Controversial campaign group registered as a charity despite its 'offensive' social media activity

The Charity Commission says it received more than 100 formal objections to the application for charitable status by the LGB Alliance

The Charity Commission has registered a controversial gay, lesbian and bisexual campaign group as a charity despite receiving more than 100 formal objections and uncovering “inflammatory and offensive” social media activity by the organisation.

The regulator said yesterday it had registered the LGB Alliance, which was set up in 2019 by a group of activists and former Stonewall supporters who were opposed to the charity’s work on transgender rights.

The move to register the LGB Alliance as a charity attracted criticism from organisations including Stonewall and Mermaids, a charity that supports transgender, nonbinary and gender-diverse children, young people and their families.

The alliance said it welcomed the regulator’s decision and it was keen to get on with its charitable aims of advancing the interests of lesbian, gay and bisexual people, which it says are endangered.

“We believe that attempts to introduce confusion between biological sex and the notion of gender are harming LGB people,” the charity says.

An online petition, signed by more than 39,000 people, called for the regulator to reject the application.

The petition says the alliance believes in the concept of the “adult human female, which disregards trans people”.

The commission told Third Sector it received more than 100 formal objections to the application, with concerns raised including that the LGB Alliance discriminated against transgender people, that its aims were political and therefore not charitable, and that its work would result in a degree of harm that outweighed the public benefit.

But the regulator concluded that the LGB Alliance’s objects, which include promoting equality and diversity for the public benefit, were exclusively charitable and it should be registered.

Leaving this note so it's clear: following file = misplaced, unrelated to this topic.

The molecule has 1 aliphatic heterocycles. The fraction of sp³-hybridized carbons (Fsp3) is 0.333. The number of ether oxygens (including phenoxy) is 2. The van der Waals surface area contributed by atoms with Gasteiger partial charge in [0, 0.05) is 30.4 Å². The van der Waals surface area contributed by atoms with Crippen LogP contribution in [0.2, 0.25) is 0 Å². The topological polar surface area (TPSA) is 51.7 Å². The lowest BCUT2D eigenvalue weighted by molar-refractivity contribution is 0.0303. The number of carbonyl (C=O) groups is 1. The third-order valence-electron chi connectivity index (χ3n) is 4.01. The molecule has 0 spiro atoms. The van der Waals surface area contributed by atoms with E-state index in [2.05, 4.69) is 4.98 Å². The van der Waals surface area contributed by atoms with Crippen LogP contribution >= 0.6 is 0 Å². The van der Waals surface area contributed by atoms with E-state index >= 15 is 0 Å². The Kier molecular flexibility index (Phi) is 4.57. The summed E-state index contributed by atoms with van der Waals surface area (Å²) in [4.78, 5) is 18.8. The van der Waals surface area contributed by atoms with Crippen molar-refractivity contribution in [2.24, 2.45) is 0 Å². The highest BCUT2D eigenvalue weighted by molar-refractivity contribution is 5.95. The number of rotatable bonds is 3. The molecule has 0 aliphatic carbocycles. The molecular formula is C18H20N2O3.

“The commission looked at whether LGB Alliance’s purpose inevitably involves the denigration of the rights of transgender people and considered that it did not,” the regulator’s decision said.

The regulator also said that during the course of the registration process, it noted some evidence of social media activity by the LGB Alliance "and considered that some of the language used may be regarded as inflammatory and offensive”.

The commission said it was concerned that “although it promoted the rights of some groups, the activity appeared to involve, at times, demeaning or denigrating the rights (recognised by law) of others”.

The regulator said it raised concerns with the LGB Alliance and the organisation revised its social media policy.

But the commission warned: “If a charity promotes the rights of one or more groups whilst demeaning or denigrating the rights of others, then the commission may consider taking regulatory action.”

In a statement on Twitter, Mermaids said it was “deeply disturbed” by the commission’s decision to register the LGB Alliance.

“Giving a divisive and polarising anti-trans campaign group such as the LGB Alliance a supposed mark of legitimacy brings into question the Charity Commission’s processes,” the charity said.

“We strongly challenge the suggestion that the LGB Alliance stands for the promotion of equality, diversity and human rights when it actively seeks to exclude transgender and gender-diverse people from the LGBTQ+ movement.

“We consider this decision by the Charity Commission to be a reckless and damaging act of betrayal to transgender and gender-diverse people and our allies.”

Nancy Kelley, chief executive of Stonewall, said: “It is upsetting to see that an organisation who were founded to oppose our work towards trans rights have been granted status as a registered charity.

“However, the Charity Commission is clear in its statement that it will not tolerate any demeaning or denigrating of the rights of others, including on social media.

“All registered charities are regulated and held accountable for their actions by the Charity Commission, and from today, this will include the LGB Alliance.”

The LGB Alliance said: “We welcome the Charity Commission’s decision today and we are keen to get on with our charitable aims of advancing the interests of LGB people.”

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